November/December 1999 // Spotlight Site
The Scout Report
by Terry Calhoun
Note: This article was originally published in The Technology Source ( as: Terry Calhoun "The Scout Report" The Technology Source, November/December 1999. Available online at The article is reprinted here with permission of the publisher.

The Scout Report modestly calls itself "a weekly publication offering a selection of new and newly discovered Internet resources of interest to researchers and educators." The Scout Report amply justifies its motto of "Surf Smarter," for it is one of the best general education resources on the Internet. Founded in 1994, it is published by the Internet Scout Project in the Computer Sciences Department of the University of Wisconsin-Madison and receives funding through a grant from the National Science Foundation.

In library language, the Scout Report is called a current awareness reader advisory. It uses a variety of methods to find resources. Its staff "information trawl" and "scout" constantly; that is, they monitor a long list of Internet-based information sources to find links, and they browse through various meta-sites and Internet information nodes. The Scout Report site also permits end users to submit hyperlinks through a Web form that feeds a comprehensive, moderated (filtered) but not annotated e-mail and Web publication called Net Happenings.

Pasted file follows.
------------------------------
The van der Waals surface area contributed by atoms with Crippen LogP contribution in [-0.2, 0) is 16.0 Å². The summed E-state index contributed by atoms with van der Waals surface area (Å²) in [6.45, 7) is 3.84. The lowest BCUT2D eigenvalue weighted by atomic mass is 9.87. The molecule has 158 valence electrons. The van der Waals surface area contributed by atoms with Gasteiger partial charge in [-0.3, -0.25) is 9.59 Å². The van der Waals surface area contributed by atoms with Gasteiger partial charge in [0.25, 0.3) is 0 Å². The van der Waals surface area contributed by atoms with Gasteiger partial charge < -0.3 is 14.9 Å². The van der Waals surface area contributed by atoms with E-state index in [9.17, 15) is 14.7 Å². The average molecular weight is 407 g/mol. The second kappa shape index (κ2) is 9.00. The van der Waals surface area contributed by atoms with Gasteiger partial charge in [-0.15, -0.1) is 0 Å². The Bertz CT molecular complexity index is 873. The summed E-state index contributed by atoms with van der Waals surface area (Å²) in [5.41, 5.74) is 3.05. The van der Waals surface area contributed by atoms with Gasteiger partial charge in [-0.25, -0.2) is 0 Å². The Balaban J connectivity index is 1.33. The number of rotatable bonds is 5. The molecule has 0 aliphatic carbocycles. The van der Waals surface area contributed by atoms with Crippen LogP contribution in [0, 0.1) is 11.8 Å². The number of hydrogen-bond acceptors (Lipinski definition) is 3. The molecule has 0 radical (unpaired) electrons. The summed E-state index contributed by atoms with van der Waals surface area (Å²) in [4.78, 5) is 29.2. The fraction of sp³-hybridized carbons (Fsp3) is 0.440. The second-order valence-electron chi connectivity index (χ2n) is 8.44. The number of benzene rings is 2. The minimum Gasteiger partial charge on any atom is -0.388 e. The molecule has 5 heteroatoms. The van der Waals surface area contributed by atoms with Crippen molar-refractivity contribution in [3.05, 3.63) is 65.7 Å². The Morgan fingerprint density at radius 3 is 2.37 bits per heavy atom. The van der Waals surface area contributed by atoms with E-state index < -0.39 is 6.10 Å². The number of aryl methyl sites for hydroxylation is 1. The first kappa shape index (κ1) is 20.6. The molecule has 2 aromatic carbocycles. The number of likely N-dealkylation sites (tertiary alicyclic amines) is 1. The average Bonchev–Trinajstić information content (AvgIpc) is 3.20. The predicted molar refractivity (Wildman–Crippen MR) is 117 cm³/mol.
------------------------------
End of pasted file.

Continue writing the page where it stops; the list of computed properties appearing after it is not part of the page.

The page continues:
The Scout Report's primary content is published in four topical publications: in the Scout Report (weekly), in the Scout Report for Business and Economics (biweekly), in the Scout Report for Science and Engineering (biweekly), and in the Scout Report for Social Sciences (biweekly). The Scout Report's experienced staff apply an intelligent set of guidelines in choosing resources and write consistent and informative descriptions about each site. Much of the power of the Scout Report comes from this careful selection and annotation by the staff. Subscribers may elect to access the publications via an e-mail newsletter or via the Web. All 7,660 previous annotations from past newsletters are available through a searchable database, and archives of previous issues and bimonthly compilations are also accessible via Web browsers. The Scout Report Web site also offers a Scout Toolkit and Webliographies for the K-12 community. The Scout Report's liberal copyright policy makes evident its emphasis on sharing the materials it publishes.

Finally, the Scout Report's extensive Web site is intuitively navigable and elegantly designed. If you want to keep on top of the best and newest of Web resources for educators, the Scout Report is simply the best.

Scout Report logo copyright Internet Scout Project, 1994-1999. Used with permission.

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